var cell = tableView.dequeueReusableCellWithIdentifier("CustomCell") as! CustomTableViewCell! if cell == nil { cell = CustomTableViewCell(style: UITableViewCellStyle.Default, reuseIdentifier: "CustomCell") }

We’re initialising a cell or type “CustomCell” — the custom cell we defined which subclasses PFTableViewCell. The code double checks the cell was initialised becuase it is possible connectivity is lost at this point and the initialisation fails.

// Extract values from the PFObject to display in the table cell
if let nameEnglish = object?["nameEnglish"] as? String {
cell.customNameEnglish.text = nameEnglish
}
if let capital = object?["capital"] as? String {
cell.customCapital.text = capital
}

Push some data into our label elements.

// Display flag image
var initialThumbnail = UIImage(named: "question")
cell.customFlag.image = initialThumbnail
if let thumbnail = object?["flag"] as? PFFile {
cell.customFlag.file = thumbnail
cell.customFlag.loadInBackground()
}

This is the key block of code.

First — get a handle on the “question” image that is used if an image on Parse cannot be located, and we set this to display in the table view.

The PFFile class understands how to download files from a remote location and importantly how to work with a connection that might not be stable.

Second — check to see if we can locate the target image from Parse, if the image is located we call the loadInBackground() method. Depending on the device connection the images will load and replace the temporary images. On normal/fast connections it is likely you will only see the temporary holding images briefly — blink and you’ll miss them.

The PFFile class caches images on the device so that future table views do not require connectivity to successfully display the images.

Congratulations

We’ve created a table view that displays images which are hosted in the Parse cloud platform.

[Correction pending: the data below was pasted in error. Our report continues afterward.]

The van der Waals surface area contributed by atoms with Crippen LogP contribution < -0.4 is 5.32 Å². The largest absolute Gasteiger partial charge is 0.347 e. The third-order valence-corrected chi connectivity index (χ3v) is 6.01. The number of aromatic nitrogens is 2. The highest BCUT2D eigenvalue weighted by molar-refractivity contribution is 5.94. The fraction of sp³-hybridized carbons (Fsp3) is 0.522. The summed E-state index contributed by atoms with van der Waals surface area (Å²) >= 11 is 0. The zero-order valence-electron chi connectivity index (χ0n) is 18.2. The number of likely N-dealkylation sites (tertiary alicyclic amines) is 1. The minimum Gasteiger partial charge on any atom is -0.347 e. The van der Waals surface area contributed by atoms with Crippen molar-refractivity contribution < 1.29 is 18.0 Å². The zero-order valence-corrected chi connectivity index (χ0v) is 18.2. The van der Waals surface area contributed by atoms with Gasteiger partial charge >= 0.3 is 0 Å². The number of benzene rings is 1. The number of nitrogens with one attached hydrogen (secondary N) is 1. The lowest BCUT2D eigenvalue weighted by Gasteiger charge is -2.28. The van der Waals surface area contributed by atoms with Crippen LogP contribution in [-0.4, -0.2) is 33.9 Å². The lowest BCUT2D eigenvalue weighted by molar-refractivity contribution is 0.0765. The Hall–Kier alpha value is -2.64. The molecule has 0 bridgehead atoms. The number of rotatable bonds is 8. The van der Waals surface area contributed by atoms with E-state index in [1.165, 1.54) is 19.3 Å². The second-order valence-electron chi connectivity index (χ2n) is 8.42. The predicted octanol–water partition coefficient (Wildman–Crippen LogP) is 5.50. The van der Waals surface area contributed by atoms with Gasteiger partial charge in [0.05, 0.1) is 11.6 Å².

Links

Bonus — How to delete a row

I was asked how to add a row delete capability to this table view. I can see why using a PFQueryTableViewController controller might give the impression deleting rows, or inserting rows, might be different from a normal table — but it’s no different and very easy to do.

To add a row delete capability we need to add 2 more methods to our controller code. The first method will signal to the table view that editing a row is enabled. The second method will detail just what to do when the user edits a row — in our case delete the row.

Add the following method to your PFQuerytableViewController controller file.

This method enables the edit / swipe right capability. Right now we’re just returning TRUE. However you could perform logic testing here, maybe to check if the user has permission to edit this row.

The second method you need to add to your controller file is more complex, so we’ll step through the code to make sure it’s fully understood.

if editingStyle == .Delete {
…….
}
} else if editingStyle == .Insert {
…….
}

The object `editingStyle` tells us which action the user selected from the swipe right gesture. In our case the user can only select Delete so that is where all our logic must go.

let objectToDelete = objects?[indexPath.row] as PFObject

Get the target object out of our Parse objects collection.

objectToDelete.deleteInBackgroundWithBlock {
(success: Bool, error: NSError?) -> Void in
if (success) {
// Force a reload of the table — fetching fresh data from Parse platform
self.loadObjects()
} else {
// There was a problem, check error.description
}

This section is the meat and potatoes of our delete code. We call the deleteInBackgroundWithBlock method on the target object. We use a background call becuase we don’t know how long this action might take, depending on the user’s connectivity this might take a couple of seconds. Using a background call will ensure our app continues to function while the delete occurs. When the app receives a notification from Parse that the delete has completed we reload the table with fresh data from Parse — which will of course now be missing the previous target row.

Remember this app is not using any of the caching capabilites of Parse. You will need to adjust this code if you are using caching.

That’s it. You have added row deletion to your Parse table view.

Originally published at bizzi-body.com/blog on February 13, 2015.